Did Christopher Columbus and his men introduce syphilis into Renaissance Europe, after contracting it during their voyage to the New World? Or does this pathogen have a much older history? A study by Kristin Harper and colleagues published last week in PLoS Neglected Tropical Diseases lends support to what’s known as the Columbian theory of syphilis’s origin while suggesting that the non-sexually-transmitted subspecies arose earlier in the Old World.
The study spread throughout both mainstream press and science blogosphere alike, as did a related Expert Commentary, written by Connie Mulligan and colleagues, that challenged the methods and findings of the syphilis study.
Bora made sure that “syphilis” was the buzzword of the day on ScienceBlogs, and three of his SciBlings’ amazing blogs are highlighted here:
Aetiology: Where did syphilis come from?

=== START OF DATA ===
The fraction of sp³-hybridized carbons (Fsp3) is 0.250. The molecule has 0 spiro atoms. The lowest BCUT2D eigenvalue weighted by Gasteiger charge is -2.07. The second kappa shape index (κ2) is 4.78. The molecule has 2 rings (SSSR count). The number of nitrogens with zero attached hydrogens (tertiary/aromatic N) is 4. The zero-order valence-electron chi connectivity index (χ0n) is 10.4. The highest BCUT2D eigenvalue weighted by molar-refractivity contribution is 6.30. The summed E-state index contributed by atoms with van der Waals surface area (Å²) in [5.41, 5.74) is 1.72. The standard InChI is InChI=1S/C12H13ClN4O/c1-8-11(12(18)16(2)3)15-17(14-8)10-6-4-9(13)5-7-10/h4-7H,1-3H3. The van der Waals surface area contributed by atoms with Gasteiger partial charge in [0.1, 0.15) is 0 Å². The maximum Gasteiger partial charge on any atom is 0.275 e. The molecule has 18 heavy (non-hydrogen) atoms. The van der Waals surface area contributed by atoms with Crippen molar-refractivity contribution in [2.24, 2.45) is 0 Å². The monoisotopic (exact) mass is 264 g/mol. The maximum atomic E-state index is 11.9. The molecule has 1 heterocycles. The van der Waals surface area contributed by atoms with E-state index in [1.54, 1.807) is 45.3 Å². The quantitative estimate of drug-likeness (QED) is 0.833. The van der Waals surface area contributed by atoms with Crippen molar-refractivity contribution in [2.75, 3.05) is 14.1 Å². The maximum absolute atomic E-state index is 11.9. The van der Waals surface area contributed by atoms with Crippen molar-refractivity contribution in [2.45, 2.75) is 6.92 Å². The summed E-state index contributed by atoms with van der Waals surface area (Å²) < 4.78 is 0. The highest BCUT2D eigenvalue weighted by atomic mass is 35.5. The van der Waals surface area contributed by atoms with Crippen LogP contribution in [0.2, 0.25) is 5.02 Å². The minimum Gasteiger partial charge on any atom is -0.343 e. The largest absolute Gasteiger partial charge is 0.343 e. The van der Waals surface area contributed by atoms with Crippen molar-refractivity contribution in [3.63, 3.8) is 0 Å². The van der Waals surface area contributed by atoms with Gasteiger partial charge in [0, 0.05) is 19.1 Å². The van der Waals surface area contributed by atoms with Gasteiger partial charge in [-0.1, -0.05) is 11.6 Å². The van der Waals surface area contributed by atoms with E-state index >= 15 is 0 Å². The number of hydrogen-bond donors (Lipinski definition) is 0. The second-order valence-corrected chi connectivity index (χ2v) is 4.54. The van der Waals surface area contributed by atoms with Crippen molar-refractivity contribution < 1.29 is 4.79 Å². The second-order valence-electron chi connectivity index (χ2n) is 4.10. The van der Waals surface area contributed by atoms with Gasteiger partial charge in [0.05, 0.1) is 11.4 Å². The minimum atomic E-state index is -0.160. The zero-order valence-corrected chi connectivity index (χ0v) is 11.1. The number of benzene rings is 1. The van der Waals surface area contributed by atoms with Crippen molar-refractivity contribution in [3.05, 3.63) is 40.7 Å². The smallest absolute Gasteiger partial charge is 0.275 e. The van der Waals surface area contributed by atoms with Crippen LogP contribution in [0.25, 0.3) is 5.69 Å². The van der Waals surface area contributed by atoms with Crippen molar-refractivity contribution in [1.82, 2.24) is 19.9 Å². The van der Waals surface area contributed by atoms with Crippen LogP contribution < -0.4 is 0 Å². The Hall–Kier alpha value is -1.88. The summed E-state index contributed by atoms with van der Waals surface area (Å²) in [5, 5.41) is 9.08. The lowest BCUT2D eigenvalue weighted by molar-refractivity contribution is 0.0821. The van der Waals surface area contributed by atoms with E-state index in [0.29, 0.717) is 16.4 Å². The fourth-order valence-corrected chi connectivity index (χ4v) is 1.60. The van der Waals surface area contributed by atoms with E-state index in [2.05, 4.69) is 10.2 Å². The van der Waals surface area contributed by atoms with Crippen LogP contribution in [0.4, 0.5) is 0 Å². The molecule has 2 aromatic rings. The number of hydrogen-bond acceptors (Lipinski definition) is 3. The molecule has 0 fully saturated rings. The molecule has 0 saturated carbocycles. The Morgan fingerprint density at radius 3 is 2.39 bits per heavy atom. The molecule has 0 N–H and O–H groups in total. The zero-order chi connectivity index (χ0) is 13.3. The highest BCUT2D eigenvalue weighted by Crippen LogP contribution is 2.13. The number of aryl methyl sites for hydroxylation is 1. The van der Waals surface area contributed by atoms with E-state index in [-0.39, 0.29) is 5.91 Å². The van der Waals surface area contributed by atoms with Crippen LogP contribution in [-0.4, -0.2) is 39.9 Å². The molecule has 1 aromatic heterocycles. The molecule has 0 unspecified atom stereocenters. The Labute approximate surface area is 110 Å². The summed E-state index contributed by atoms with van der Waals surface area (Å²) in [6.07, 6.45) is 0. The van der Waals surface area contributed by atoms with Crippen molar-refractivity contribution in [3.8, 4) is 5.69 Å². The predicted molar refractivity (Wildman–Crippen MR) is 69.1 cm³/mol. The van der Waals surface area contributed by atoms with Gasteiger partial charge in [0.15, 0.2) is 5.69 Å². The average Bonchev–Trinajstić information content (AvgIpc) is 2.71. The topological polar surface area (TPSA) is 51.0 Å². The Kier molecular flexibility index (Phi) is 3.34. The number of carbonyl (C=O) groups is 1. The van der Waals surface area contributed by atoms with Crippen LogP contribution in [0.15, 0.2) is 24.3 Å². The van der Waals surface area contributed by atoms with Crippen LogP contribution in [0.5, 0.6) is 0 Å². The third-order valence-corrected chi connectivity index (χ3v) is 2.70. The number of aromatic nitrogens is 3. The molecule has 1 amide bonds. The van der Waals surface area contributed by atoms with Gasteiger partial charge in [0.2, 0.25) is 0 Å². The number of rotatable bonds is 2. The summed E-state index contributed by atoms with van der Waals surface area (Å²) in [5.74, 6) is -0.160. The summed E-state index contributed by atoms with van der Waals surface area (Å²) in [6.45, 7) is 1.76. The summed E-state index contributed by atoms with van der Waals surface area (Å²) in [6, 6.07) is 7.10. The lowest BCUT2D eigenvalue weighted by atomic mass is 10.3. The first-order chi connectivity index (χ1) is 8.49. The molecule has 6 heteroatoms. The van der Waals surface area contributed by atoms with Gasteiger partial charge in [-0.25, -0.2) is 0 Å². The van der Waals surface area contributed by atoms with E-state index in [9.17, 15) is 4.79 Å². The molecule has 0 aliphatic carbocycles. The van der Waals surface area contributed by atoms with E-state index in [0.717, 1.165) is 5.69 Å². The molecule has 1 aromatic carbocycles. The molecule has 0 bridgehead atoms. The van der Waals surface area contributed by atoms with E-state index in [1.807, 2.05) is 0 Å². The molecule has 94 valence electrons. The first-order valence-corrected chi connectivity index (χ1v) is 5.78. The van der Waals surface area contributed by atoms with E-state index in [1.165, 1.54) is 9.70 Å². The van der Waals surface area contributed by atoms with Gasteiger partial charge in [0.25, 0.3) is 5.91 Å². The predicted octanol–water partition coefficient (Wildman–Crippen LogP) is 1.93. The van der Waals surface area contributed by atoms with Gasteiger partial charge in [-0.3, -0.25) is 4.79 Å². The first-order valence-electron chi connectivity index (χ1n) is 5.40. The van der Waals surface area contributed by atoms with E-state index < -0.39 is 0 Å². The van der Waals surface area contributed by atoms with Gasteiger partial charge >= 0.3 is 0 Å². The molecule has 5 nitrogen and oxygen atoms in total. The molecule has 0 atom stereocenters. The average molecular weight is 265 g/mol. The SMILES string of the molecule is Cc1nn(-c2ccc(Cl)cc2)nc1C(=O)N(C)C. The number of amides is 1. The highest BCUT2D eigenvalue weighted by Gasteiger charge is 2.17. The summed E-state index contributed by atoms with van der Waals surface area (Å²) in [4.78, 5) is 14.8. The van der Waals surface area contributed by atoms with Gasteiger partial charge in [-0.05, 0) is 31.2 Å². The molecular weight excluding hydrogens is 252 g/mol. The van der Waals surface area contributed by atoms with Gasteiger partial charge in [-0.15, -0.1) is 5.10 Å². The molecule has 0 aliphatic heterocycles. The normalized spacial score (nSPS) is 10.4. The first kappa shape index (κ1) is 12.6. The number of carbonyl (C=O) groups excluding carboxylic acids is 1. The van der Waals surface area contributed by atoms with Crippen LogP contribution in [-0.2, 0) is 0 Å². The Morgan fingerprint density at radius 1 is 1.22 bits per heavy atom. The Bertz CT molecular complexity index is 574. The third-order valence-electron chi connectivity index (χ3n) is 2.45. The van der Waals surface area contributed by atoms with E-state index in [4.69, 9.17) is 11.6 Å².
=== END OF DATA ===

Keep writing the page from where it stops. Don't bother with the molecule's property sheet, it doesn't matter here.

Afarensis: Syphils: The View from Bioarchaeology
Greg Laden: The Origin of Syphilis
The study was picked up by more than 100 outlets total. Some of the excellent coverage is highlighted here:
Los Angeles Times: Add syphilis to Columbus' discoveries, study says
National Geographic: Did Columbus Bring Syphilis to Europe?
New Scientist: Columbus blamed for spread of syphilis
New York Times: Genetic Study Bolsters Columbus Link to Syphilis
Scientific American: Did Columbus Bring Syphilis to Europe?
Telegraph: Columbus did bring syphilis from America
Toronto Star: New twist on old scourge
U.S. News & World Report: Columbus Carried Syphilis From New World to Europe, Study Suggests
The paper was also covered by Economist, Bloomberg, CBC News, CTV.ca, ABC News, MSNBC, Fox News, and, quite unfortunately, Rush Limbaugh.
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